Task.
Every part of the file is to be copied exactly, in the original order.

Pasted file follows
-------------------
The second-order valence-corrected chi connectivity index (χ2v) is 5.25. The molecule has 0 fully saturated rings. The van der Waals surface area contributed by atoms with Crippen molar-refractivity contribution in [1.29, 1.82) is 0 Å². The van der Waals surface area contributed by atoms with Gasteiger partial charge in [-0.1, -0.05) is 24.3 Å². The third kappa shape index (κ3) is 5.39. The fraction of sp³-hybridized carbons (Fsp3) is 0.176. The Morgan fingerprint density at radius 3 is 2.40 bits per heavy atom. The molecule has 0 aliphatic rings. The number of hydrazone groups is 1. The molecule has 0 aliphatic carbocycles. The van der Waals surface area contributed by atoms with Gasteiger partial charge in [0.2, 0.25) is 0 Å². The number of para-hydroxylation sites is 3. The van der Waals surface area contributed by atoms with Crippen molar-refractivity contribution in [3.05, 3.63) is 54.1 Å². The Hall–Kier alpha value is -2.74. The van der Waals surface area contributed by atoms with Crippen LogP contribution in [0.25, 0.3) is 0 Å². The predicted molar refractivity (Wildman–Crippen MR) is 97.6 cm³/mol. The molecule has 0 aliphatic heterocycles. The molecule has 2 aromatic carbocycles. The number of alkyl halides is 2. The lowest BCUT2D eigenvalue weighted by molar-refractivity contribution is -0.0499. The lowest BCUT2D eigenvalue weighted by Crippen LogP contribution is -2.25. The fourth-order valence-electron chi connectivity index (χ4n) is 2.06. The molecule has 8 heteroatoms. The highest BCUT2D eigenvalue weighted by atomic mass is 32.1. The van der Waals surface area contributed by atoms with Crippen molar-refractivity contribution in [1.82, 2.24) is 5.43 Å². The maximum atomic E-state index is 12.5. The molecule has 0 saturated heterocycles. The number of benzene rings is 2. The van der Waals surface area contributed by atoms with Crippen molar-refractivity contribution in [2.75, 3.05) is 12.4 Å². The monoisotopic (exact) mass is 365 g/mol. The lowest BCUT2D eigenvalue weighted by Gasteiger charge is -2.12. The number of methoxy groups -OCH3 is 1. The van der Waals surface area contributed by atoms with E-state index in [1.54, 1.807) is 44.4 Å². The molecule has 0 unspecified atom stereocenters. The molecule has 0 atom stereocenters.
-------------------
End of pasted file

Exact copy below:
The second-order valence-corrected chi connectivity index (χ2v) is 5.25. The molecule has 0 fully saturated rings. The van der Waals surface area contributed by atoms with Crippen molar-refractivity contribution in [1.29, 1.82) is 0 Å². The van der Waals surface area contributed by atoms with Gasteiger partial charge in [-0.1, -0.05) is 24.3 Å². The third kappa shape index (κ3) is 5.39. The fraction of sp³-hybridized carbons (Fsp3) is 0.176. The Morgan fingerprint density at radius 3 is 2.40 bits per heavy atom. The molecule has 0 aliphatic rings. The number of hydrazone groups is 1. The molecule has 0 aliphatic carbocycles. The van der Waals surface area contributed by atoms with Gasteiger partial charge in [0.2, 0.25) is 0 Å². The number of para-hydroxylation sites is 3. The van der Waals surface area contributed by atoms with Crippen molar-refractivity contribution in [3.05, 3.63) is 54.1 Å². The Hall–Kier alpha value is -2.74. The van der Waals surface area contributed by atoms with Crippen LogP contribution in [0.25, 0.3) is 0 Å². The predicted molar refractivity (Wildman–Crippen MR) is 97.6 cm³/mol. The molecule has 0 aliphatic heterocycles. The molecule has 2 aromatic carbocycles. The number of alkyl halides is 2. The lowest BCUT2D eigenvalue weighted by molar-refractivity contribution is -0.0499. The lowest BCUT2D eigenvalue weighted by Crippen LogP contribution is -2.25. The fourth-order valence-electron chi connectivity index (χ4n) is 2.06. The molecule has 8 heteroatoms. The highest BCUT2D eigenvalue weighted by atomic mass is 32.1. The van der Waals surface area contributed by atoms with Crippen molar-refractivity contribution in [1.82, 2.24) is 5.43 Å². The maximum atomic E-state index is 12.5. The molecule has 0 saturated heterocycles. The number of benzene rings is 2. The van der Waals surface area contributed by atoms with Crippen molar-refractivity contribution in [2.75, 3.05) is 12.4 Å². The monoisotopic (exact) mass is 365 g/mol. The lowest BCUT2D eigenvalue weighted by Gasteiger charge is -2.12. The number of methoxy groups -OCH3 is 1. The van der Waals surface area contributed by atoms with E-state index in [1.54, 1.807) is 44.4 Å². The molecule has 0 unspecified atom stereocenters. The molecule has 0 atom stereocenters.